A large-scale pyroclastic eruption occurred 41 cal kBP that resulted in the formation of the 11 × 11-km Irosin caldera located at the southern end of Sorsogon Province, Luzon, Philippines. The eruption consisted of two distinctive events, namely a precursory eruption and a large-scale caldera-forming eruption. During the precursory eruption, fine ash was ejected, and a small lava dome, Malobago, was extruded on the southeastern slopes of the present caldera outline. Other similar lava extrusion may have occurred within the caldera. After a geologically short pause (likely within 10 years), the main caldera-forming eruption, which consisted of three distinct eruption phases, started. The first phase involved a plinian eruption, likely within the present caldera, resulting in the northward emplacement of pumiceous tephra with bulk volume of 20 km3. Partial collapse of the plinian column repeatedly occurred during the early stage of the plinian phase. These formed intra-plinian flow deposits, which are generally thin, fine grained, and associated with fallout pumice layers. A strong ground shaking occurred in the Sorsogon area during the waning stage of the plinian phase, resulting in the formation of disturbed structures both at the base and in the upper horizon of the plinian deposit. This was followed by the generation of the lower Irosin ignimbrite with associated ground layers. The final eruption was catastrophic, forming the present caldera topography and emplacing the upper Irosin ignimbrite. The upper ignimbrite is generally thick and coarse, with a coarse lithic concentration zone at the base, whose thickness is about 2 m at north of Bulusan town (Loc. D). The total bulk volume of the Irosin ignimbrite is estimated to be 25 km3. A 1-m-thick co-ignimbrite ash deposit was found at the summit of the Inascan scoria cone on the western slopes of Mayon volcano. The deposit generally consists of fine-grained glass shards with small amounts of phenocrysts. The coarse lowermost layer may be the distal facies of the plinian pumice fallout. The total bulk volume of the erupted tephra from the Irosin caldera could be as much as 70 km3.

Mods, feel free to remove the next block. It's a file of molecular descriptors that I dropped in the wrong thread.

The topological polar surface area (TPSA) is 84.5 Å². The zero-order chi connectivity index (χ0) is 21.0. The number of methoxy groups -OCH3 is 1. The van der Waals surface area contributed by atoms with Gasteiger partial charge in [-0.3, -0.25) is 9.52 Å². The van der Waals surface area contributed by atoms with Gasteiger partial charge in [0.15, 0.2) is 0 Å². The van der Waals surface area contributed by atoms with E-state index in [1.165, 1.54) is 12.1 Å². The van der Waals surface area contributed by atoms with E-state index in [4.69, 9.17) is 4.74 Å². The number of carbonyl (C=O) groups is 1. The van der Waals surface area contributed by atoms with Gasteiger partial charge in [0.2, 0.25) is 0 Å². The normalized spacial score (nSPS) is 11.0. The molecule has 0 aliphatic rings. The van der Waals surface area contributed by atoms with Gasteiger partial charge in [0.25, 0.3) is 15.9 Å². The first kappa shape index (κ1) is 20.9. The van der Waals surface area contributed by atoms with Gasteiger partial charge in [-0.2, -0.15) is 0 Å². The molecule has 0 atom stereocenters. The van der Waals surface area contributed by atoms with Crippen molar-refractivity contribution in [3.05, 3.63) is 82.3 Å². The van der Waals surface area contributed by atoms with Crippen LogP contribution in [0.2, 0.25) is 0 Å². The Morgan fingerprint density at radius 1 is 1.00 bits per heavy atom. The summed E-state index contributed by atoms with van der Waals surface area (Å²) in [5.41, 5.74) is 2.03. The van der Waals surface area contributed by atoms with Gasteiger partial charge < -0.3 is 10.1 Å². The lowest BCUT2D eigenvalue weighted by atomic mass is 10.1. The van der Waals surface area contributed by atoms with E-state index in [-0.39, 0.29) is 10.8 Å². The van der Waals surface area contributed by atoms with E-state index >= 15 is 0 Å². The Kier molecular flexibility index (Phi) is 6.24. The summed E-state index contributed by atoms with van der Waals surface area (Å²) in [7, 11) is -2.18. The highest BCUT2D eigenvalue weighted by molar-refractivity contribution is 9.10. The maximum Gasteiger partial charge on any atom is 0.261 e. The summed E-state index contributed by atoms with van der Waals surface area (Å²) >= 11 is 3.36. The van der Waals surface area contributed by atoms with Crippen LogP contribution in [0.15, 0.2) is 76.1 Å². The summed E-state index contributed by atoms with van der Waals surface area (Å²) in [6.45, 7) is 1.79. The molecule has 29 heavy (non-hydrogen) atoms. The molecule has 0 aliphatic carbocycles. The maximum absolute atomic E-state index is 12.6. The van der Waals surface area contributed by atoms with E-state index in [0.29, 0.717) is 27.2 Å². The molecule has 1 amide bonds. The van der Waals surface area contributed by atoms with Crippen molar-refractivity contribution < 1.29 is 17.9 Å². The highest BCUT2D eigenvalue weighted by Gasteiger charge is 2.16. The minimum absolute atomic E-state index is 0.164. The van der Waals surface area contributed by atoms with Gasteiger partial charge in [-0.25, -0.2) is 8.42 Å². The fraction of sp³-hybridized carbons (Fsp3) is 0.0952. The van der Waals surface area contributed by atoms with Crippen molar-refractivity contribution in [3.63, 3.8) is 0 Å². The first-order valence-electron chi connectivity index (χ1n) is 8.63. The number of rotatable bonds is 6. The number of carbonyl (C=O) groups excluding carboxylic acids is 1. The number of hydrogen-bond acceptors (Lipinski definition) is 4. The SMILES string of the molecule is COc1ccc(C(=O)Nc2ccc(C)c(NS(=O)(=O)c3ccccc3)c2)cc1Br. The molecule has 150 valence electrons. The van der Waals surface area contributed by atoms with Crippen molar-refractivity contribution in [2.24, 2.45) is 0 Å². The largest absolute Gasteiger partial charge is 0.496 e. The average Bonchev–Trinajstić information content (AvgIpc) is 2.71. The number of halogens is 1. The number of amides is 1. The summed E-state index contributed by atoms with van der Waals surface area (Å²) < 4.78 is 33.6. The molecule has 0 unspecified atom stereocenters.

A gravity survey was carried out in and around Bulusan volcano in February 1996. The gravity stations totaled to 225, which were restricted to roads. The value of density used for both terrain and Bouguer corrections was 2,300 kg/m3 (2.3 g/cm3), the value commonly used in volcanic terrains and the surface layer density is considered to be geologically low. A semi-circular feature with steep gravity gradient was recognized in the Bouguer anomalies from the east through the south and west of Bulusan volcano. This semi-circular feature corresponds clearly to the southern rim of the Irosin caldera. However, the northern caldera rim is not clear from gravity anomalies. In contrast, the result of three-dimensional analysis of residual gravity anomalies indicates that, the gravity basement has a circular structure, with its diameter significantly smaller than that of topographic depression. It is important to note that this circular depression is similar to funnel-shaped (or inverted cone) caldera rather than to a piston-cylinder type of caldera. The mass deficiency of the Irosin caldera was estimated to be 1.1 × 1010 tons by applying the Gaussian theorem gravity anomalies.